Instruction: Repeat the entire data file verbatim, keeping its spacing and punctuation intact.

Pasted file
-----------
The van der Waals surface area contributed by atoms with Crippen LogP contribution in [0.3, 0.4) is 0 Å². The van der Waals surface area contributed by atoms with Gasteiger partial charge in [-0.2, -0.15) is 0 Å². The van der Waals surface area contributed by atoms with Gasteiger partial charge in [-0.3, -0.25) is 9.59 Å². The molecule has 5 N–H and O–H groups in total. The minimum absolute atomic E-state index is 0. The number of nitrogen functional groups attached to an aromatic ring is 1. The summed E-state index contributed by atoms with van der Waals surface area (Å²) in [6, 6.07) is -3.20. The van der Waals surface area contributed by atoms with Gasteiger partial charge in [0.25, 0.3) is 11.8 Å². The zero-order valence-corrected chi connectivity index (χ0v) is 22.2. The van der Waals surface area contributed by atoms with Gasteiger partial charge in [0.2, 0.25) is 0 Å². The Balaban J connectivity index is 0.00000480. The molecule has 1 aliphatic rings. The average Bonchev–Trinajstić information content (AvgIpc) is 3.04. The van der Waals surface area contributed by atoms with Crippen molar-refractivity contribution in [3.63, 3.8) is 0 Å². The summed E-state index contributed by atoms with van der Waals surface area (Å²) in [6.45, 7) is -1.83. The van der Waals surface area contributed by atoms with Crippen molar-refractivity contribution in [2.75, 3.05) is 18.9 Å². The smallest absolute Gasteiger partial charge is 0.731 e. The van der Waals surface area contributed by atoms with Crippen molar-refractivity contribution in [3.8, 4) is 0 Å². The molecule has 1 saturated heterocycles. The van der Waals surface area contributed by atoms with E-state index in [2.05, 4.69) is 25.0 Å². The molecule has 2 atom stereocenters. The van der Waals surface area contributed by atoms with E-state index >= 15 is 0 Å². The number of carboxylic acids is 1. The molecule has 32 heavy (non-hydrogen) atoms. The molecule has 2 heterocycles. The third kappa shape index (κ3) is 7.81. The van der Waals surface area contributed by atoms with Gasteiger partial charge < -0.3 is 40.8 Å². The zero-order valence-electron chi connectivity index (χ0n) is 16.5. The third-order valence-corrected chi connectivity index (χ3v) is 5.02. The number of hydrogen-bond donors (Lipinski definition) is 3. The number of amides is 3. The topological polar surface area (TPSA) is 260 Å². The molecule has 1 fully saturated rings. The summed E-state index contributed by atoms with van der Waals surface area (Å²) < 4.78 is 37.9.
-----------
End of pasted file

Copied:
The van der Waals surface area contributed by atoms with Crippen LogP contribution in [0.3, 0.4) is 0 Å². The van der Waals surface area contributed by atoms with Gasteiger partial charge in [-0.2, -0.15) is 0 Å². The van der Waals surface area contributed by atoms with Gasteiger partial charge in [-0.3, -0.25) is 9.59 Å². The molecule has 5 N–H and O–H groups in total. The minimum absolute atomic E-state index is 0. The number of nitrogen functional groups attached to an aromatic ring is 1. The summed E-state index contributed by atoms with van der Waals surface area (Å²) in [6, 6.07) is -3.20. The van der Waals surface area contributed by atoms with Gasteiger partial charge in [0.25, 0.3) is 11.8 Å². The zero-order valence-corrected chi connectivity index (χ0v) is 22.2. The van der Waals surface area contributed by atoms with Gasteiger partial charge in [0.2, 0.25) is 0 Å². The Balaban J connectivity index is 0.00000480. The molecule has 1 aliphatic rings. The average Bonchev–Trinajstić information content (AvgIpc) is 3.04. The van der Waals surface area contributed by atoms with Crippen molar-refractivity contribution in [3.63, 3.8) is 0 Å². The summed E-state index contributed by atoms with van der Waals surface area (Å²) in [6.45, 7) is -1.83. The van der Waals surface area contributed by atoms with Crippen molar-refractivity contribution in [2.75, 3.05) is 18.9 Å². The smallest absolute Gasteiger partial charge is 0.731 e. The van der Waals surface area contributed by atoms with Crippen molar-refractivity contribution in [3.8, 4) is 0 Å². The molecule has 1 saturated heterocycles. The van der Waals surface area contributed by atoms with E-state index in [2.05, 4.69) is 25.0 Å². The molecule has 2 atom stereocenters. The van der Waals surface area contributed by atoms with E-state index >= 15 is 0 Å². The number of carboxylic acids is 1. The molecule has 32 heavy (non-hydrogen) atoms. The molecule has 2 heterocycles. The third kappa shape index (κ3) is 7.81. The van der Waals surface area contributed by atoms with Gasteiger partial charge < -0.3 is 40.8 Å². The zero-order valence-electron chi connectivity index (χ0n) is 16.5. The third-order valence-corrected chi connectivity index (χ3v) is 5.02. The number of hydrogen-bond donors (Lipinski definition) is 3. The number of amides is 3. The topological polar surface area (TPSA) is 260 Å². The molecule has 1 fully saturated rings. The summed E-state index contributed by atoms with van der Waals surface area (Å²) < 4.78 is 37.9.